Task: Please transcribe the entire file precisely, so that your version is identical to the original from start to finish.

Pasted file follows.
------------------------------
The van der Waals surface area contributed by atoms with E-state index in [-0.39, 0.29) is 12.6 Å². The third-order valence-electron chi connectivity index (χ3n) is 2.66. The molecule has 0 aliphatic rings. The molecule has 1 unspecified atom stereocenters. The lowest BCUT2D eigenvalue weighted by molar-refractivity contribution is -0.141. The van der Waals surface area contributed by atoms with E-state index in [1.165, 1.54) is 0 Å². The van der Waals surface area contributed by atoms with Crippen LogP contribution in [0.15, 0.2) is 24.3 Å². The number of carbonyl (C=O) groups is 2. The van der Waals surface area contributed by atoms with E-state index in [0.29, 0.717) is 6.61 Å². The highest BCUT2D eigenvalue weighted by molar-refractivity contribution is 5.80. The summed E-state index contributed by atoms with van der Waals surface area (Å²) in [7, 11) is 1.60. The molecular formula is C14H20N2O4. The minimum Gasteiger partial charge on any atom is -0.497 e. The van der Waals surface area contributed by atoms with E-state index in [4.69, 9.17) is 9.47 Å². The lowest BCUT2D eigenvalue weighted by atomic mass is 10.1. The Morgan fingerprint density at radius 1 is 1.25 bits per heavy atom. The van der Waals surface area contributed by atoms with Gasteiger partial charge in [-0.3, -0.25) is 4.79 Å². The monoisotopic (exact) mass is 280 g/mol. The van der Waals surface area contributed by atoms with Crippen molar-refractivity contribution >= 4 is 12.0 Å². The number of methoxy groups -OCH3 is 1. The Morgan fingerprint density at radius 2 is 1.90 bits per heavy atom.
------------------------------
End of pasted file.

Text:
The van der Waals surface area contributed by atoms with E-state index in [-0.39, 0.29) is 12.6 Å². The third-order valence-electron chi connectivity index (χ3n) is 2.66. The molecule has 0 aliphatic rings. The molecule has 1 unspecified atom stereocenters. The lowest BCUT2D eigenvalue weighted by molar-refractivity contribution is -0.141. The van der Waals surface area contributed by atoms with E-state index in [1.165, 1.54) is 0 Å². The van der Waals surface area contributed by atoms with Crippen LogP contribution in [0.15, 0.2) is 24.3 Å². The number of carbonyl (C=O) groups is 2. The van der Waals surface area contributed by atoms with E-state index in [0.29, 0.717) is 6.61 Å². The highest BCUT2D eigenvalue weighted by molar-refractivity contribution is 5.80. The summed E-state index contributed by atoms with van der Waals surface area (Å²) in [7, 11) is 1.60. The molecular formula is C14H20N2O4. The minimum Gasteiger partial charge on any atom is -0.497 e. The van der Waals surface area contributed by atoms with E-state index in [4.69, 9.17) is 9.47 Å². The lowest BCUT2D eigenvalue weighted by atomic mass is 10.1. The Morgan fingerprint density at radius 1 is 1.25 bits per heavy atom. The van der Waals surface area contributed by atoms with Gasteiger partial charge in [-0.3, -0.25) is 4.79 Å². The monoisotopic (exact) mass is 280 g/mol. The van der Waals surface area contributed by atoms with Crippen molar-refractivity contribution >= 4 is 12.0 Å². The number of methoxy groups -OCH3 is 1. The Morgan fingerprint density at radius 2 is 1.90 bits per heavy atom.